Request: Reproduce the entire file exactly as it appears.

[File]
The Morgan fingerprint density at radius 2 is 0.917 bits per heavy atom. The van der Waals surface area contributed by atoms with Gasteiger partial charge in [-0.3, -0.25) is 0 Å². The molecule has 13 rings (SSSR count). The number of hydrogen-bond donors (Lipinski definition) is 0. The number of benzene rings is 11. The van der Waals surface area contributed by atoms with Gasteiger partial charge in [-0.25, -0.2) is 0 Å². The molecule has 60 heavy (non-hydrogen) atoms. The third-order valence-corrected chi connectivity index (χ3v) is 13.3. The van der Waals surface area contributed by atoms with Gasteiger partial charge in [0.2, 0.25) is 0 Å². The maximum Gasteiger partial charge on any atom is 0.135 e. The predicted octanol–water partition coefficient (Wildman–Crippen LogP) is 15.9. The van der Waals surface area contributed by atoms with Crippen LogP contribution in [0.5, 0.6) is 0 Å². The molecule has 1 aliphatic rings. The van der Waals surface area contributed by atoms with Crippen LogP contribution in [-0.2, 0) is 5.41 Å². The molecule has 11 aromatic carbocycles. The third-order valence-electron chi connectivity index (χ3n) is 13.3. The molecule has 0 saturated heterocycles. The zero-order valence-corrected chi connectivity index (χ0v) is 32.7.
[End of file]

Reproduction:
The Morgan fingerprint density at radius 2 is 0.917 bits per heavy atom. The van der Waals surface area contributed by atoms with Gasteiger partial charge in [-0.3, -0.25) is 0 Å². The molecule has 13 rings (SSSR count). The number of hydrogen-bond donors (Lipinski definition) is 0. The number of benzene rings is 11. The van der Waals surface area contributed by atoms with Gasteiger partial charge in [-0.25, -0.2) is 0 Å². The molecule has 60 heavy (non-hydrogen) atoms. The third-order valence-corrected chi connectivity index (χ3v) is 13.3. The van der Waals surface area contributed by atoms with Gasteiger partial charge in [0.2, 0.25) is 0 Å². The maximum Gasteiger partial charge on any atom is 0.135 e. The predicted octanol–water partition coefficient (Wildman–Crippen LogP) is 15.9. The van der Waals surface area contributed by atoms with Crippen LogP contribution in [0.5, 0.6) is 0 Å². The molecule has 1 aliphatic rings. The van der Waals surface area contributed by atoms with Crippen LogP contribution in [-0.2, 0) is 5.41 Å². The molecule has 11 aromatic carbocycles. The third-order valence-electron chi connectivity index (χ3n) is 13.3. The molecule has 0 saturated heterocycles. The zero-order valence-corrected chi connectivity index (χ0v) is 32.7.